(Malian, c. 1941–2020)
Cotton and dye
Overall: 155.6 x 170.8 cm (61 1/4 x 67 1/4 in.)
Gift of Barbara G. Hoffman and Michael R. Short 2016.48
This bògòlanfini contains many named patterns in addition to its primary motif, including Turusina (Mt. Sinai), file kolo ni (broken calabash), and mari (crocodile).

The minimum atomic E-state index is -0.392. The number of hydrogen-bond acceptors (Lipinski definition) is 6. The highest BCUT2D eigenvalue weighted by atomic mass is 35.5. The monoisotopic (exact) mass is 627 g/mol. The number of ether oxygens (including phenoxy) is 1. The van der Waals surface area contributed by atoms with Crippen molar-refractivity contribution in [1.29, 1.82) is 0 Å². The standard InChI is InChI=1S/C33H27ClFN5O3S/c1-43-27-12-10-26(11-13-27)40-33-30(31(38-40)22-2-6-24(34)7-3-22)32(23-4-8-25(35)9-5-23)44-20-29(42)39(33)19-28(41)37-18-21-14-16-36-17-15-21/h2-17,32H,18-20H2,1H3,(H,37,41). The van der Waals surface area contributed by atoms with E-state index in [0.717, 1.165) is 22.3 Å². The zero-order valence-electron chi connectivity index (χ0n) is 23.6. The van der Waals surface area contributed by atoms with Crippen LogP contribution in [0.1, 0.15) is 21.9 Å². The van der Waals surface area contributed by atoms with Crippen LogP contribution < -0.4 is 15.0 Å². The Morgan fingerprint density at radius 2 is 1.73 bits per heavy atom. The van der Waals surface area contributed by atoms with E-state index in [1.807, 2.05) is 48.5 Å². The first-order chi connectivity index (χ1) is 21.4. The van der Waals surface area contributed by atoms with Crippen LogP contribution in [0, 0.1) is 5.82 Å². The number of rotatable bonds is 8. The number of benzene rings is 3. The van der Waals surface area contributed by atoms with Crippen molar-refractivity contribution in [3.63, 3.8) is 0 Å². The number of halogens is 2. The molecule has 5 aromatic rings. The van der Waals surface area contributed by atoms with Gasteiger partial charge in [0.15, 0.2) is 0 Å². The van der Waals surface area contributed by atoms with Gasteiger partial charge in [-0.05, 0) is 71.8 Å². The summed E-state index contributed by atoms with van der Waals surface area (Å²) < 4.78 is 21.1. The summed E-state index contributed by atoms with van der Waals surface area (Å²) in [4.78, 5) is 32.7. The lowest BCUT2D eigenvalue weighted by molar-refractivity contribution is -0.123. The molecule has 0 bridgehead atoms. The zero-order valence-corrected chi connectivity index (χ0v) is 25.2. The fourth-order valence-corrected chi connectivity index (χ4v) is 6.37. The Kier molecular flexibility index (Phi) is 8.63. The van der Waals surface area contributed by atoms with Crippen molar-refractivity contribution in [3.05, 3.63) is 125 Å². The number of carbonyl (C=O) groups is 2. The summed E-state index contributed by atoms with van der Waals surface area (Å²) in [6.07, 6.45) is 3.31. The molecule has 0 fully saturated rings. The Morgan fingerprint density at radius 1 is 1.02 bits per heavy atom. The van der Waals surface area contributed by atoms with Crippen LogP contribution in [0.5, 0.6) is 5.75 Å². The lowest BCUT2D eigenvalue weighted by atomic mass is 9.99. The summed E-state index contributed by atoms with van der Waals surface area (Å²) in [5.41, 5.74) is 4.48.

Considered the greatest bògòlanfiniw artist, Nakunte Diarra innovated on the cloth painting and dyeing skills she learned from Sojo Coulibaly, her aunt. Covered with symbols that have proverbial and historical meaning, bògòlanfiniw was believed to have had protective powers. Diarra intended this work as a wall hanging, a nontraditional format she promoted to preserve this textile heritage. The central pattern, Koumi Diosseni Kandian (center, running horizontally and vertically), has a historical meaning. Translated as “Koumi Diossé, The Long-Necked,” it references the Bamana anti-colonial hero Koumi Diossé (1840–1915, also known as Diossé Djan or Diossé Traoré), who died fighting the French in the former Bélédogou region. The design’s two diamonds joined by parallel lines evoke his actual long neck.
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